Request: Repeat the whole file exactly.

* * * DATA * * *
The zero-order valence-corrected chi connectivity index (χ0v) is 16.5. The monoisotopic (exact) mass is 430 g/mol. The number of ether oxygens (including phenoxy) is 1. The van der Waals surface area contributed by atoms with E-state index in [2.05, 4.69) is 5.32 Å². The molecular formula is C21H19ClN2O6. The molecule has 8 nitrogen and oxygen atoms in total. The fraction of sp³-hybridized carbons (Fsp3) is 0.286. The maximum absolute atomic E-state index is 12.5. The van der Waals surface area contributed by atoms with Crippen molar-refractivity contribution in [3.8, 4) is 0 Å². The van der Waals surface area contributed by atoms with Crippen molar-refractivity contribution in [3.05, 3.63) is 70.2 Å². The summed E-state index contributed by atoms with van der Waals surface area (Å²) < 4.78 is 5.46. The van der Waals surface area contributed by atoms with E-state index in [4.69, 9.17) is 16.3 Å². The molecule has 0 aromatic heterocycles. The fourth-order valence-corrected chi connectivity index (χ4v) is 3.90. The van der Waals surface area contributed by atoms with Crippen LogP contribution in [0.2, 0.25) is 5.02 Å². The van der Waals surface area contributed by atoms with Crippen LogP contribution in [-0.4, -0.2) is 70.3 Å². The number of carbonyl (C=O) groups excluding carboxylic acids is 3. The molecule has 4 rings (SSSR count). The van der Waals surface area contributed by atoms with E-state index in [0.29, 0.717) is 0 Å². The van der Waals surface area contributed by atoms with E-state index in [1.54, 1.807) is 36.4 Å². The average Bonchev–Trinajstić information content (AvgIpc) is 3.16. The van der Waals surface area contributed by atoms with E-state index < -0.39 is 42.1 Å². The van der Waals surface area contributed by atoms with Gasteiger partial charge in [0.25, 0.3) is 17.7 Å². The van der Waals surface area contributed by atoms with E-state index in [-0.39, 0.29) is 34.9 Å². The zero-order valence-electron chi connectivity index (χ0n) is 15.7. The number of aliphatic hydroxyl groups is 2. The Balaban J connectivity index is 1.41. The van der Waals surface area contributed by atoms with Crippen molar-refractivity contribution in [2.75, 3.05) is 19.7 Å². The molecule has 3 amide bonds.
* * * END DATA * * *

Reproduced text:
The zero-order valence-corrected chi connectivity index (χ0v) is 16.5. The monoisotopic (exact) mass is 430 g/mol. The number of ether oxygens (including phenoxy) is 1. The van der Waals surface area contributed by atoms with E-state index in [2.05, 4.69) is 5.32 Å². The molecular formula is C21H19ClN2O6. The molecule has 8 nitrogen and oxygen atoms in total. The fraction of sp³-hybridized carbons (Fsp3) is 0.286. The maximum absolute atomic E-state index is 12.5. The van der Waals surface area contributed by atoms with Crippen molar-refractivity contribution in [3.8, 4) is 0 Å². The van der Waals surface area contributed by atoms with Crippen molar-refractivity contribution in [3.05, 3.63) is 70.2 Å². The summed E-state index contributed by atoms with van der Waals surface area (Å²) < 4.78 is 5.46. The van der Waals surface area contributed by atoms with E-state index in [4.69, 9.17) is 16.3 Å². The molecule has 0 aromatic heterocycles. The fourth-order valence-corrected chi connectivity index (χ4v) is 3.90. The van der Waals surface area contributed by atoms with Crippen LogP contribution in [0.2, 0.25) is 5.02 Å². The van der Waals surface area contributed by atoms with Crippen LogP contribution in [-0.4, -0.2) is 70.3 Å². The number of carbonyl (C=O) groups excluding carboxylic acids is 3. The molecule has 4 rings (SSSR count). The van der Waals surface area contributed by atoms with E-state index in [0.29, 0.717) is 0 Å². The van der Waals surface area contributed by atoms with E-state index in [1.54, 1.807) is 36.4 Å². The average Bonchev–Trinajstić information content (AvgIpc) is 3.16. The van der Waals surface area contributed by atoms with E-state index < -0.39 is 42.1 Å². The van der Waals surface area contributed by atoms with Gasteiger partial charge in [0.25, 0.3) is 17.7 Å². The van der Waals surface area contributed by atoms with E-state index in [-0.39, 0.29) is 34.9 Å². The zero-order valence-electron chi connectivity index (χ0n) is 15.7. The number of aliphatic hydroxyl groups is 2. The Balaban J connectivity index is 1.41. The van der Waals surface area contributed by atoms with Crippen molar-refractivity contribution in [2.75, 3.05) is 19.7 Å². The molecule has 3 amide bonds.